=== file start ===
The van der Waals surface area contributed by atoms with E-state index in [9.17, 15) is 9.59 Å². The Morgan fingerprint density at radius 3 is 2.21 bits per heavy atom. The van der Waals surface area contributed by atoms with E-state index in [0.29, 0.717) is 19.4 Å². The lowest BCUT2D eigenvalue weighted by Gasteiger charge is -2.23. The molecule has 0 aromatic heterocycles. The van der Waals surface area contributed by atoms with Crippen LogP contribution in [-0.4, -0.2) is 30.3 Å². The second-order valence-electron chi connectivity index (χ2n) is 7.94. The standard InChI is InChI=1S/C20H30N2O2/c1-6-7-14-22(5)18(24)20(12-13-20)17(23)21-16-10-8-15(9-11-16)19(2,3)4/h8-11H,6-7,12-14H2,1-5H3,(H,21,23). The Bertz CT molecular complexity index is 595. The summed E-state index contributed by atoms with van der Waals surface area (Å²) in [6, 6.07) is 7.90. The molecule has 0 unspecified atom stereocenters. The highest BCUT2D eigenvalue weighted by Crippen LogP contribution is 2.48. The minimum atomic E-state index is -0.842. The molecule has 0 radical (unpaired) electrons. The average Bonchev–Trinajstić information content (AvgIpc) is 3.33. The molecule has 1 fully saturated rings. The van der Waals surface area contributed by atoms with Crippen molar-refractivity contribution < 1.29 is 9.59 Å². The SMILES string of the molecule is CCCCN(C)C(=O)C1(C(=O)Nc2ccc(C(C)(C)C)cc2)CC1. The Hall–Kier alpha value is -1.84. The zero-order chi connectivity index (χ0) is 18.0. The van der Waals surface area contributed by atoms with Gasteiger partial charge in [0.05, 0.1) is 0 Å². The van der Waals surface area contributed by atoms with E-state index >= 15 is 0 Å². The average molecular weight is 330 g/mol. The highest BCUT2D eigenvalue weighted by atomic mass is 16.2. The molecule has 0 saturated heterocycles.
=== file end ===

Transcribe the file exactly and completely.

The van der Waals surface area contributed by atoms with E-state index in [9.17, 15) is 9.59 Å². The Morgan fingerprint density at radius 3 is 2.21 bits per heavy atom. The van der Waals surface area contributed by atoms with E-state index in [0.29, 0.717) is 19.4 Å². The lowest BCUT2D eigenvalue weighted by Gasteiger charge is -2.23. The molecule has 0 aromatic heterocycles. The van der Waals surface area contributed by atoms with Crippen LogP contribution in [-0.4, -0.2) is 30.3 Å². The second-order valence-electron chi connectivity index (χ2n) is 7.94. The standard InChI is InChI=1S/C20H30N2O2/c1-6-7-14-22(5)18(24)20(12-13-20)17(23)21-16-10-8-15(9-11-16)19(2,3)4/h8-11H,6-7,12-14H2,1-5H3,(H,21,23). The Bertz CT molecular complexity index is 595. The summed E-state index contributed by atoms with van der Waals surface area (Å²) in [6, 6.07) is 7.90. The molecule has 0 unspecified atom stereocenters. The highest BCUT2D eigenvalue weighted by Crippen LogP contribution is 2.48. The minimum atomic E-state index is -0.842. The molecule has 0 radical (unpaired) electrons. The average Bonchev–Trinajstić information content (AvgIpc) is 3.33. The molecule has 1 fully saturated rings. The van der Waals surface area contributed by atoms with Crippen molar-refractivity contribution < 1.29 is 9.59 Å². The SMILES string of the molecule is CCCCN(C)C(=O)C1(C(=O)Nc2ccc(C(C)(C)C)cc2)CC1. The Hall–Kier alpha value is -1.84. The zero-order chi connectivity index (χ0) is 18.0. The van der Waals surface area contributed by atoms with Gasteiger partial charge in [0.05, 0.1) is 0 Å². The van der Waals surface area contributed by atoms with E-state index >= 15 is 0 Å². The average molecular weight is 330 g/mol. The highest BCUT2D eigenvalue weighted by atomic mass is 16.2. The molecule has 0 saturated heterocycles.